“What was done is a dishonor, especially with our troops currently fighting overseas,” said Dave Hubatch, Bronsted-Searl American Legion Post 93 commander. “It’s frustrating. It’s a disgrace to all deceased and living veterans that have bravely served this country.”

Representing the Lincoln County Veteran’s Memorial Committee, Bill Burcalow stressed the concern is about principle and not the flag’s value.

“The fact is it violates our freedom to fly the flag. It’s more than just the veterans, it’s the 99.99 percent of people who support our veterans,” he said. “Return the flag, assist us in reattaching it, and write a letter of apology to all Lincoln County veterans and we won’t press charges.”

Thief, when it comes to honorable veterans, owning up to one’s actions and being held accountable are important attributes. Or if you so choose, you could drop the flag in the disposable-flag mailbox located next to the American Post Legion 93 building,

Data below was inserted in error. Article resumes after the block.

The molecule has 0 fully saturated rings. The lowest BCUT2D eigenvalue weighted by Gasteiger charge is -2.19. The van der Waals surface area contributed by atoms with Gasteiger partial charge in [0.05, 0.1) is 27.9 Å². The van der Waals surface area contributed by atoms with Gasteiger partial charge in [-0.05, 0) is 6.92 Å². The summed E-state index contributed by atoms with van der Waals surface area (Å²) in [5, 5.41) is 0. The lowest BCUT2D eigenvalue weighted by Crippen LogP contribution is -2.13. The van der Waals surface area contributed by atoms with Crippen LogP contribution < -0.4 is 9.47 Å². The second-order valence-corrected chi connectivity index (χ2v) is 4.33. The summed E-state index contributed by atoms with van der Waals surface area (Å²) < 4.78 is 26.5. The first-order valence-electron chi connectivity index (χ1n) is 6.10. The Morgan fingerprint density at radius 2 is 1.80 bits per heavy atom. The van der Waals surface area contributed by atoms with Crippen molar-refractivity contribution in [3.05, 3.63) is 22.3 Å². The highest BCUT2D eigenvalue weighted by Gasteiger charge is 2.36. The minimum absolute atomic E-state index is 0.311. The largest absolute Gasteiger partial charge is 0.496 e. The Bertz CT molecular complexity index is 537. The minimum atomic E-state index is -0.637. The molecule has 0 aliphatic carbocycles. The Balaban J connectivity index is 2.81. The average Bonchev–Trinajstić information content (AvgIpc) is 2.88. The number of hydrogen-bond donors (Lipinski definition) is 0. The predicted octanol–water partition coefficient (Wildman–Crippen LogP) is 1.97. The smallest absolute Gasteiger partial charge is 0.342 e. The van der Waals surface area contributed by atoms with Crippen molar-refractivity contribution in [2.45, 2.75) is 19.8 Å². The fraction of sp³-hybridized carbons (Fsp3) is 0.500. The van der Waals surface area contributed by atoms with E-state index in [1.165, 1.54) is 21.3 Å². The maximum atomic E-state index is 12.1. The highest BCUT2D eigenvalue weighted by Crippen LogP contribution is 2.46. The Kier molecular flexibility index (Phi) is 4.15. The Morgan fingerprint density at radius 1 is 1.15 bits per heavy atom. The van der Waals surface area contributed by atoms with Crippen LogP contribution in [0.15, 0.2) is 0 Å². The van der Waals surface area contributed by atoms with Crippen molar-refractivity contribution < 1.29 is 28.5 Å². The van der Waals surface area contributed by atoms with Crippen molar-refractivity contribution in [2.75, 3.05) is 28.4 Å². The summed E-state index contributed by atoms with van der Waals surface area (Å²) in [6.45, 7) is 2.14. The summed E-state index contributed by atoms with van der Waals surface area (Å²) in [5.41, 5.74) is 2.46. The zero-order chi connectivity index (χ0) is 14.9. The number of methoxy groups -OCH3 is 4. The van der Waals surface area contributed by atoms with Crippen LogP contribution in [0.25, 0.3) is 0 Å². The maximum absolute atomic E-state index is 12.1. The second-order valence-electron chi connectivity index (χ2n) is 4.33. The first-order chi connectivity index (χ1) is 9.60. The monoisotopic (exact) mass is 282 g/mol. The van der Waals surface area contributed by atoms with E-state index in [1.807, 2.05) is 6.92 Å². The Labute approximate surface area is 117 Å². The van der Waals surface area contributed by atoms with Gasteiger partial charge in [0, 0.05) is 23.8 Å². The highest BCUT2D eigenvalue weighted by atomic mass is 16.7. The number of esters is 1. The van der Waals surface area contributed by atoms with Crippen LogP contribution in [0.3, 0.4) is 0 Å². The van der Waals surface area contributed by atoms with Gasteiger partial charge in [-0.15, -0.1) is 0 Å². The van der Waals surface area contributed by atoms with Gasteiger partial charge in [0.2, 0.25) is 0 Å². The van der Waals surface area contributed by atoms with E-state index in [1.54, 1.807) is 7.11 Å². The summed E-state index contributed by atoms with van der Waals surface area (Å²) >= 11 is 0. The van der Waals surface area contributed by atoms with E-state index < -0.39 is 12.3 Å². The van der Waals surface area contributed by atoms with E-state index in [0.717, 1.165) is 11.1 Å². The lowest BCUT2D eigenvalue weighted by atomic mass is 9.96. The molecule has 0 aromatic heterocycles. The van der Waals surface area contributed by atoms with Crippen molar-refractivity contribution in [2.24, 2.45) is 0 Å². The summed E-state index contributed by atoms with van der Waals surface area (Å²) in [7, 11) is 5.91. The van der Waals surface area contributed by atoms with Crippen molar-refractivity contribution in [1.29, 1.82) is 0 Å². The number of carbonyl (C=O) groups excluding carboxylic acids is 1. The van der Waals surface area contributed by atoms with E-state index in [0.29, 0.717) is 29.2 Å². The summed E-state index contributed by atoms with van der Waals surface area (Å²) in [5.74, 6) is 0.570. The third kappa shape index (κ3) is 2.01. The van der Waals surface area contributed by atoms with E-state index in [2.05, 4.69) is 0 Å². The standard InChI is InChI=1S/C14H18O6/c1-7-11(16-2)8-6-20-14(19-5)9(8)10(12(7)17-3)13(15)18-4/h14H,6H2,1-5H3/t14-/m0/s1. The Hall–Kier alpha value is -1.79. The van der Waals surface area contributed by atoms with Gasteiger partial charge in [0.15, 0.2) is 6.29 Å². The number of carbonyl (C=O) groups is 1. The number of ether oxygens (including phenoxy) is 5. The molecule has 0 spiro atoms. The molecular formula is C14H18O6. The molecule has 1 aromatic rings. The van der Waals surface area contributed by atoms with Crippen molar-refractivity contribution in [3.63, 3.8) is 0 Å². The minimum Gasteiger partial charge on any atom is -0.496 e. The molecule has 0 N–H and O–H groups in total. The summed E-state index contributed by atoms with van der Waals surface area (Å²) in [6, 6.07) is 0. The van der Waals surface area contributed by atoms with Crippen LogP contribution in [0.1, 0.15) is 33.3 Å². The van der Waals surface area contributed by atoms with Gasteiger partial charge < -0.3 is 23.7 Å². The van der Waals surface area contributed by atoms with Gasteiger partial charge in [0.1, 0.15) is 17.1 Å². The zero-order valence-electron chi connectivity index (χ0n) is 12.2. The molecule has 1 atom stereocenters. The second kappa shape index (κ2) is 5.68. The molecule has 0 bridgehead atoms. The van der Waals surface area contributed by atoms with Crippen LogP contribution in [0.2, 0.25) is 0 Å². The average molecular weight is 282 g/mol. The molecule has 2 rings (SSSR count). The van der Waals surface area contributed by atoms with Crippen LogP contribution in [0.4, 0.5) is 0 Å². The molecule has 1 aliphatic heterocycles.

327 W. Wisconsin Ave. This route won’t win you much respect from the veterans, and they still may decide to pursue theft charges, but at least you’ll be able to represent one positive attribute. Honor.

Anyone with information that can help locate the guilty person or persons is encouraged to contact the Tomahawk Police Department at 715-453-2121.

Re: Dishonor veterans

Posted: Wed Jan 31, 2007 11:47 am
by Old Scout
If the person is found, instead of turning him in to the Police, can a few of us Veterans take him aside and show him the error of his ways !

Re: Dishonor veterans

Posted: Wed Feb 07, 2007 7:03 pm
by Tomahawk Leader
A Letter to the Editor in the 2-6-07 Tomahawk Leader

Dear Editor:

I was visiting with a veteran on Sunday and he told me that the flag was taken from the memorial in Tomahawk. My message to the person that took it.

Why, why was the flag taken off or stolen from the pole at the Veteran’s Memorial? What were you thinking? What is your problem? Did you do it for a joke? It’s not funny! Do you know how many people you hurt? Do you have no respect? Do you have no respect for this country, the United States of America? Do you have no respect for the veterans – young and old? Are you protesting the war? Do you know what PTSD stands for? Do you know that not only veterans have PTSD? Do you have PTSD? Please talk to someone. Don’t talk to me, talk to someone you can trust. I don’t think you can trust me right now, because I am very angry at you, whoever you are. If I knew who you were I wouldn’t shoot you, but I think I could if I had to. You hurt me, because you hurt the veterans and for what they stand for.